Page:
The Polish office market was booming until the pandemic struck. 2020 brought many changes and a downturn in developer and tenant activity. How is the market doing in the new environment it found itself in over a year ago? Real estate advisory firm Cresa has analysed the current levels of pre-lets and the office development pipeline in Poland.
At the end of the first quarter of 2021, Poland’s total office stock stood at 11.87 million sqm, of which 5.83 million sqm was in regional cities and 6.04 million sqm in the capital.
The first three months of this year saw eight office projects delivered in Warsaw whose construction commenced in boom years. These completions added a total of 167,100 sqm to the market, the largest volume of new office space coming on stream since the supply peak of 226,400 sqm in the second quarter of 2016. However, occupier demand was too weak for the new office supply to be absorbed. This was reflected in Warsaw’s vacancy rate, which rose to 11.4%, so the market’s response was similar to that recorded in 2016 when the city’s vacancy level surged to 15%.
“New supply growth on Poland’s eight key regional city office markets has, however, slackened considerably. They saw only 46,400 sqm of offices delivered in the first quarter of 2021, the lowest figure since the third quarter of 2015 when 43,900 sqm was completed. Meanwhile, the overall vacancy rate for the regional cities soared to 12.9%, the highest in ten years,” says Iga Kraśniewska, Research Manager, Cresa Poland.
Against a negative economic backdrop, developers have revised their plans for commencing new office projects, which has led to a downturn in construction activity. Last year, work began on only 14 new projects across Poland, including four in Warsaw and three in Krakow.
At the end of the first quarter of 2021, Poland’s office development pipeline stood at 1.2 million sqm compared to 1.7 million sqm in the same period last year, which was 33% higher. Of all Polish cities, Warsaw saw the sharpest decline in new office development to approximately 400,000 sqm, down by as much as 52%. Regional city office markets had close to 800,000 sqm under construction, which represents a 16% decrease year-on-year. Regional cities are expected to outpace the capital for total office stock in the coming quarters, with the fastest-growing markets being Katowice, where almost 200,000 sqm of office space is underway, and Poznań, which in the pandemic year saw construction work begin on two office projects totalling 106,000 sqm.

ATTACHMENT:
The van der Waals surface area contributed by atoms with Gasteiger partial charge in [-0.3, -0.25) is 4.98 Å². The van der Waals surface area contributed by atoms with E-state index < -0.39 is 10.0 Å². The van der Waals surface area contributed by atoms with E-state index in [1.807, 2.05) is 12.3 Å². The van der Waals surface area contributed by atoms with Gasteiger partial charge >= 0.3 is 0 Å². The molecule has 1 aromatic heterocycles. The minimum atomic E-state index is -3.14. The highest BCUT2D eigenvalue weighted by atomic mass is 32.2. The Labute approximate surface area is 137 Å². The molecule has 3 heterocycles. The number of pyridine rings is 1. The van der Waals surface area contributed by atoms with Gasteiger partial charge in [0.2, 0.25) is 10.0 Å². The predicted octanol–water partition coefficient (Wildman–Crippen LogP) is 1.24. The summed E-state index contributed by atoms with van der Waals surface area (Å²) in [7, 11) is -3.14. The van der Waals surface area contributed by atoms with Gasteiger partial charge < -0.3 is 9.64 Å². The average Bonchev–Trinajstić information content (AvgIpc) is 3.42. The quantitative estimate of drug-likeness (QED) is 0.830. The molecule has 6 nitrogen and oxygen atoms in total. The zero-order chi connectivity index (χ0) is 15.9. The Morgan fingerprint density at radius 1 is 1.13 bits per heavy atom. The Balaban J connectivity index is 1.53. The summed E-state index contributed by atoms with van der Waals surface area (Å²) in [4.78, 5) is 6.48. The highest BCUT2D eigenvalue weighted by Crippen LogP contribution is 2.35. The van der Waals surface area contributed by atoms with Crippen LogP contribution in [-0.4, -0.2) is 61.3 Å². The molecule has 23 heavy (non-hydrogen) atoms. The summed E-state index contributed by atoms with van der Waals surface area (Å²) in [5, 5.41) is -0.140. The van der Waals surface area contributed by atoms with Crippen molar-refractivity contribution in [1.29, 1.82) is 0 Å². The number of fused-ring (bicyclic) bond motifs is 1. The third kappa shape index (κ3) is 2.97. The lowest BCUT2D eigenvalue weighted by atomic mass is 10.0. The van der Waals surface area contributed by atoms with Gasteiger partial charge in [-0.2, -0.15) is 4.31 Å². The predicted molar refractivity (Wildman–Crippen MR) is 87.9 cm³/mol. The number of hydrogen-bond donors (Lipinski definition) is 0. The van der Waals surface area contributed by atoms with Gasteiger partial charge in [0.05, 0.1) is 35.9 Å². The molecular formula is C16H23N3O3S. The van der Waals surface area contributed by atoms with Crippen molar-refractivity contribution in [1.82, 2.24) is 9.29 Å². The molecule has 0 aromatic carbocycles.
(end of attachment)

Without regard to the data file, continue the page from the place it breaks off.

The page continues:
As 50 out of all the office buildings under construction in Poland broke ground in the pre-pandemic environment, the commercialization of their 965,000 sqm in aggregate is likely to be quite a challenge. Average pre-let ratios for office projects in Warsaw and regional cities stand at 40% and 26%, respectively. The rate of commercialization for office buildings under construction in each of the eight regional cities is still below 50%. However, some projects have already been 70% or even 100% let.
The decline in new office development in Poland, the sharpest in at least a decade, is likely to result in an undersupply in 2023-2024. It is notable that large global companies such as Google and JPMorgan are planning to adopt a hybrid model combining in-office work with remote working in varied proportions, a clear indication that employees will return to offices. Employees readily embraced working under the hybrid model and most companies have no intention of taking back this opportunity from them. A physical office will still be in demand, because not only does it provide a workplace, but it also fosters the sharing of know-how, ideas or solutions, and social bonding. This will be reflected in the requirements of tenants who will consider new factors when choosing office space.
“We expect the office market will begin to recover in the second half of 2021 amid rising pre-let ratios for buildings under construction. It is important to note that developers have secured lands on which they are ready to deliver modern and visually attractive mixed-use projects. Such developments, with a focus on placemaking, are likely to contribute to creating diverse urban spaces,” concludes Iga Kraśniewska.
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